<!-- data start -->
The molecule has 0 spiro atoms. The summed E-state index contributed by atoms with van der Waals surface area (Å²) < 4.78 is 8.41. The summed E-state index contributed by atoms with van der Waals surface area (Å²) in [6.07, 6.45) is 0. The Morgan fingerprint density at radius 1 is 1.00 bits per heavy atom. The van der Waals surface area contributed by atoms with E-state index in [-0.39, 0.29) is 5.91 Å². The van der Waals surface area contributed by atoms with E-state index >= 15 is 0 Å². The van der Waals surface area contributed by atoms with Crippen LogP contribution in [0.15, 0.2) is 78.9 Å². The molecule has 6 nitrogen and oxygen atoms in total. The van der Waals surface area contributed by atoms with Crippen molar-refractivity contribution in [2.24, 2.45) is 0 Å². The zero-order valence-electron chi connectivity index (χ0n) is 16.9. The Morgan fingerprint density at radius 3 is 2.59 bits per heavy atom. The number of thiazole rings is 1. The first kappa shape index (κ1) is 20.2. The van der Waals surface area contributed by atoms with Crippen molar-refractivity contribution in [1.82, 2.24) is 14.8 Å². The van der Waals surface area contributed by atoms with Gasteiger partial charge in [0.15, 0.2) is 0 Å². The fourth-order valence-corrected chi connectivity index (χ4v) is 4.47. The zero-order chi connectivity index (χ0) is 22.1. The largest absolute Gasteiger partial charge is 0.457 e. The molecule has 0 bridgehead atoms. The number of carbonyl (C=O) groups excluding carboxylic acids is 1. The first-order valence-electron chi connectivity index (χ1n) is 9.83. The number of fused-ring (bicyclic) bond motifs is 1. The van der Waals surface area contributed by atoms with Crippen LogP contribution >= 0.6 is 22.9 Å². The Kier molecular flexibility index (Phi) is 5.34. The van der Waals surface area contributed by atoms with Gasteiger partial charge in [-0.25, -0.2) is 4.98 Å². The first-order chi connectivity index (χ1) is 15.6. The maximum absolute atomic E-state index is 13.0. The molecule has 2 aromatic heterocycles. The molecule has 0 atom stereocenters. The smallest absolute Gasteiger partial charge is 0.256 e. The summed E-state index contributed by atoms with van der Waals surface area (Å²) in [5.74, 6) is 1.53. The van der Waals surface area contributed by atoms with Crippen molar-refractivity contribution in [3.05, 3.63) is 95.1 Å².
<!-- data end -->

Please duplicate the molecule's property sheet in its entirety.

The molecule has 0 spiro atoms. The summed E-state index contributed by atoms with van der Waals surface area (Å²) < 4.78 is 8.41. The summed E-state index contributed by atoms with van der Waals surface area (Å²) in [6.07, 6.45) is 0. The Morgan fingerprint density at radius 1 is 1.00 bits per heavy atom. The van der Waals surface area contributed by atoms with E-state index in [-0.39, 0.29) is 5.91 Å². The van der Waals surface area contributed by atoms with E-state index >= 15 is 0 Å². The van der Waals surface area contributed by atoms with Crippen LogP contribution in [0.15, 0.2) is 78.9 Å². The molecule has 6 nitrogen and oxygen atoms in total. The van der Waals surface area contributed by atoms with Crippen molar-refractivity contribution in [2.24, 2.45) is 0 Å². The zero-order valence-electron chi connectivity index (χ0n) is 16.9. The Morgan fingerprint density at radius 3 is 2.59 bits per heavy atom. The number of thiazole rings is 1. The first kappa shape index (κ1) is 20.2. The van der Waals surface area contributed by atoms with Crippen molar-refractivity contribution in [1.82, 2.24) is 14.8 Å². The van der Waals surface area contributed by atoms with Gasteiger partial charge in [0.15, 0.2) is 0 Å². The fourth-order valence-corrected chi connectivity index (χ4v) is 4.47. The zero-order chi connectivity index (χ0) is 22.1. The largest absolute Gasteiger partial charge is 0.457 e. The molecule has 0 bridgehead atoms. The number of carbonyl (C=O) groups excluding carboxylic acids is 1. The first-order valence-electron chi connectivity index (χ1n) is 9.83. The number of fused-ring (bicyclic) bond motifs is 1. The van der Waals surface area contributed by atoms with Crippen LogP contribution >= 0.6 is 22.9 Å². The Kier molecular flexibility index (Phi) is 5.34. The van der Waals surface area contributed by atoms with Gasteiger partial charge in [-0.25, -0.2) is 4.98 Å². The first-order chi connectivity index (χ1) is 15.6. The maximum absolute atomic E-state index is 13.0. The molecule has 2 aromatic heterocycles. The molecule has 0 atom stereocenters. The smallest absolute Gasteiger partial charge is 0.256 e. The summed E-state index contributed by atoms with van der Waals surface area (Å²) in [5.74, 6) is 1.53. The van der Waals surface area contributed by atoms with Crippen molar-refractivity contribution in [3.05, 3.63) is 95.1 Å².